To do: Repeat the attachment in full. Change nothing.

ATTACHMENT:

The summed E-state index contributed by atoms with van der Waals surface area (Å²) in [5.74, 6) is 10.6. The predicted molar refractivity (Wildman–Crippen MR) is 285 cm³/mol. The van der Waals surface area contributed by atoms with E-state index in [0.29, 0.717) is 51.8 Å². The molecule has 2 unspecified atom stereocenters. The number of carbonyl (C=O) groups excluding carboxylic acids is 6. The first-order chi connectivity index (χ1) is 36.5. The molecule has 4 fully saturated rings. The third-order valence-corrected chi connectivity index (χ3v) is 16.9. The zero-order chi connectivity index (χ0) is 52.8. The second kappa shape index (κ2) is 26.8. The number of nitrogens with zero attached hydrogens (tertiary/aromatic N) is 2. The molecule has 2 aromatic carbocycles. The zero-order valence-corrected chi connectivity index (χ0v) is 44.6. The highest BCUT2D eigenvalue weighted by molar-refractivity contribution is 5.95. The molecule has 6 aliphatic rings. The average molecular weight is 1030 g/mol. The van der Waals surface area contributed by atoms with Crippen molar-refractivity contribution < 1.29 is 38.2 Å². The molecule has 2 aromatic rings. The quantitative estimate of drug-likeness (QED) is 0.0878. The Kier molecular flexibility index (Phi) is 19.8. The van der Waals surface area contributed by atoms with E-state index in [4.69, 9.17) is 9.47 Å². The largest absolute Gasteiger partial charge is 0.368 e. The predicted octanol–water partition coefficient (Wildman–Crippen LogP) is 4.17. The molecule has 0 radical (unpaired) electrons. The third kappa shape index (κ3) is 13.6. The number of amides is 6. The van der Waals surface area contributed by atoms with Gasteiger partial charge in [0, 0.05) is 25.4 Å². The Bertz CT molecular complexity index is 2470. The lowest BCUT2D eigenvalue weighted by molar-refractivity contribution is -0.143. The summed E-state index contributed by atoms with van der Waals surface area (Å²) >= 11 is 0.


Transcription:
The summed E-state index contributed by atoms with van der Waals surface area (Å²) in [5.74, 6) is 10.6. The predicted molar refractivity (Wildman–Crippen MR) is 285 cm³/mol. The van der Waals surface area contributed by atoms with E-state index in [0.29, 0.717) is 51.8 Å². The molecule has 2 unspecified atom stereocenters. The number of carbonyl (C=O) groups excluding carboxylic acids is 6. The first-order chi connectivity index (χ1) is 36.5. The molecule has 4 fully saturated rings. The third-order valence-corrected chi connectivity index (χ3v) is 16.9. The zero-order chi connectivity index (χ0) is 52.8. The second kappa shape index (κ2) is 26.8. The number of nitrogens with zero attached hydrogens (tertiary/aromatic N) is 2. The molecule has 2 aromatic carbocycles. The zero-order valence-corrected chi connectivity index (χ0v) is 44.6. The highest BCUT2D eigenvalue weighted by molar-refractivity contribution is 5.95. The molecule has 6 aliphatic rings. The average molecular weight is 1030 g/mol. The van der Waals surface area contributed by atoms with Crippen molar-refractivity contribution < 1.29 is 38.2 Å². The molecule has 2 aromatic rings. The quantitative estimate of drug-likeness (QED) is 0.0878. The Kier molecular flexibility index (Phi) is 19.8. The van der Waals surface area contributed by atoms with E-state index in [4.69, 9.17) is 9.47 Å². The largest absolute Gasteiger partial charge is 0.368 e. The predicted octanol–water partition coefficient (Wildman–Crippen LogP) is 4.17. The molecule has 0 radical (unpaired) electrons. The third kappa shape index (κ3) is 13.6. The number of amides is 6. The van der Waals surface area contributed by atoms with Gasteiger partial charge in [0, 0.05) is 25.4 Å². The Bertz CT molecular complexity index is 2470. The lowest BCUT2D eigenvalue weighted by molar-refractivity contribution is -0.143. The summed E-state index contributed by atoms with van der Waals surface area (Å²) >= 11 is 0.